Pomeranz et al. [18] specifically reported that they found the median sugar content of sugar-sweetened energy drinks was 17 g per 8 oz serving [18]. This was higher than sports drinks and comparable to sodas. As well, with only one exception, their analysis of 15 brands showed all drinks were contained in non-reusable containers, thus providing excess sugar in a single serving. Unfortunately, although added intake of sugar from commonly available sugar sweetened beverages and fruit juices has dropped, in general according to recent data, the added sugar intake from energy drinks has increased along with its negative impact on cardiometabolic disease and associated relationship to reduced sleep duration. Although these dangers are clearly apparent, several manufacturers of these products continue to target youth through media, to the extent that they may be exposed to at least one advert every 3 days. Youth are also more likely as well to visit Monster and Rockstar energy drink websites, Facebook is replete with these adverts and the drinks are advertised at sports competitions and others [19]. In 2014 a study by Kumar et al. [20] who detailed the growing popularity of energy drinks among youth due to their stimulant qualities found 9% of youth ages 12-17 drank energy drinks, almost 20% felt these were safe for teens and 12.5% agreed these were types of sports drinks [20]. The highest consumption rates were among 16-17 year olds. This group did not specifically discuss the sugar content of these drinks, but concluded youth may be unaware or misinformed about the potential health effects and nutritional content of energy drinks.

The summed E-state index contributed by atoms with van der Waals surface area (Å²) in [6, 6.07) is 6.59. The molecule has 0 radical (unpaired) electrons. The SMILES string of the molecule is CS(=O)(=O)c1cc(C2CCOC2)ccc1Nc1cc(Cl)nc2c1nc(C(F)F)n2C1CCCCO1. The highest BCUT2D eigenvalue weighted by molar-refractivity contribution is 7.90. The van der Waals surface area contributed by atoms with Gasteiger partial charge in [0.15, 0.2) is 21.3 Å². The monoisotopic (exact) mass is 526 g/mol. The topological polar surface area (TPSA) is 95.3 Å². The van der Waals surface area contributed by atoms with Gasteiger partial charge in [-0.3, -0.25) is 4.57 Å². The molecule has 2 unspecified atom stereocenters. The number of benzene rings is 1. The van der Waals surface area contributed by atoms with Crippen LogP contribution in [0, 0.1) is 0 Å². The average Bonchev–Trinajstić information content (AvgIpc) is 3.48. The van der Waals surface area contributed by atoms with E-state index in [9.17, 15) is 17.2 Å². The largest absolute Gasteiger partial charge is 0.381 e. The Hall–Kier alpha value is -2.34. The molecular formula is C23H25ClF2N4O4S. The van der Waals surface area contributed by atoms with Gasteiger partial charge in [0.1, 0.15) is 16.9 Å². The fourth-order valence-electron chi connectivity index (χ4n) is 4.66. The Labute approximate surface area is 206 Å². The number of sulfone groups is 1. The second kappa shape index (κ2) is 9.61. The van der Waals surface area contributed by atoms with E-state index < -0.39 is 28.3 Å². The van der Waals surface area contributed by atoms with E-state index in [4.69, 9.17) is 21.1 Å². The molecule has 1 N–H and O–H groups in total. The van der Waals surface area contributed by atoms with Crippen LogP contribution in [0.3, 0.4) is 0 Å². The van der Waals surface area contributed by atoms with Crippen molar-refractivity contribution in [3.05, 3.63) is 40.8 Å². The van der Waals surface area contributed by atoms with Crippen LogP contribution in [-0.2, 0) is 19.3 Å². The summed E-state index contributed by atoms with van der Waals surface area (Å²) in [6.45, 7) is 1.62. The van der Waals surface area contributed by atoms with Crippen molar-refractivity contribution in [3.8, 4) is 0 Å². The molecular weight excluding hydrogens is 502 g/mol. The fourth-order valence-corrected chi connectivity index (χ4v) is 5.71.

In addition to the direct effect on calorie consumption, very few publications focus on the other outcomes of consuming energy drinks, which are associated with short sleep durations, a risk factor for obesity and that energy drinks may play a role in cardio-metabolic diseases [20] associated with obesity [19]. In addition, rigorous review and analysis of the available literature clearly reveals that frequent or excessive intake of caloric sports and energy drinks can substantially increase the risk for overweight or obesity in children and adolescents [21].